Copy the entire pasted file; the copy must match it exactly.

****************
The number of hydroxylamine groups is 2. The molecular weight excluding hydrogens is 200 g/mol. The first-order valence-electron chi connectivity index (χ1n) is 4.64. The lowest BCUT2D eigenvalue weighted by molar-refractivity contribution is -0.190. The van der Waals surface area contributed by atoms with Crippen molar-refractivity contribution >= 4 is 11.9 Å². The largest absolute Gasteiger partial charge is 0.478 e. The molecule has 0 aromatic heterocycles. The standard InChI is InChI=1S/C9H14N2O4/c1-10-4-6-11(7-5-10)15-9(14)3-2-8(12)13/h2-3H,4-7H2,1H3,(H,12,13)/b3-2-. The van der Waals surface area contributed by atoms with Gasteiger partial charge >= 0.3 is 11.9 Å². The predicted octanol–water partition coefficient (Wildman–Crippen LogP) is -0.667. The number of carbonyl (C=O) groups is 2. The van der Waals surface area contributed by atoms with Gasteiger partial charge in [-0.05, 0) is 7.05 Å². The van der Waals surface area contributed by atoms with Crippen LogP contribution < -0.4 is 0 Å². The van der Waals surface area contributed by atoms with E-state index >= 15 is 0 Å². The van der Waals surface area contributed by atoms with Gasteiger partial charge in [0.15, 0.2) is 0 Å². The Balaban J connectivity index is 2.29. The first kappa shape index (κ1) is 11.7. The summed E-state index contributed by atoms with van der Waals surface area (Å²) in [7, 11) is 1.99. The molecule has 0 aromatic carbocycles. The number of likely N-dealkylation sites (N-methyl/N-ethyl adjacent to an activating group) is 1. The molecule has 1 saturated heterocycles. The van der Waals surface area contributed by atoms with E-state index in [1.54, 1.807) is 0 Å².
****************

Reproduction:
The number of hydroxylamine groups is 2. The molecular weight excluding hydrogens is 200 g/mol. The first-order valence-electron chi connectivity index (χ1n) is 4.64. The lowest BCUT2D eigenvalue weighted by molar-refractivity contribution is -0.190. The van der Waals surface area contributed by atoms with Crippen molar-refractivity contribution >= 4 is 11.9 Å². The largest absolute Gasteiger partial charge is 0.478 e. The molecule has 0 aromatic heterocycles. The standard InChI is InChI=1S/C9H14N2O4/c1-10-4-6-11(7-5-10)15-9(14)3-2-8(12)13/h2-3H,4-7H2,1H3,(H,12,13)/b3-2-. The van der Waals surface area contributed by atoms with Gasteiger partial charge >= 0.3 is 11.9 Å². The predicted octanol–water partition coefficient (Wildman–Crippen LogP) is -0.667. The number of carbonyl (C=O) groups is 2. The van der Waals surface area contributed by atoms with Gasteiger partial charge in [-0.05, 0) is 7.05 Å². The van der Waals surface area contributed by atoms with Crippen LogP contribution < -0.4 is 0 Å². The van der Waals surface area contributed by atoms with E-state index >= 15 is 0 Å². The van der Waals surface area contributed by atoms with Gasteiger partial charge in [0.15, 0.2) is 0 Å². The Balaban J connectivity index is 2.29. The first kappa shape index (κ1) is 11.7. The summed E-state index contributed by atoms with van der Waals surface area (Å²) in [7, 11) is 1.99. The molecule has 0 aromatic carbocycles. The number of likely N-dealkylation sites (N-methyl/N-ethyl adjacent to an activating group) is 1. The molecule has 1 saturated heterocycles. The van der Waals surface area contributed by atoms with E-state index in [1.54, 1.807) is 0 Å².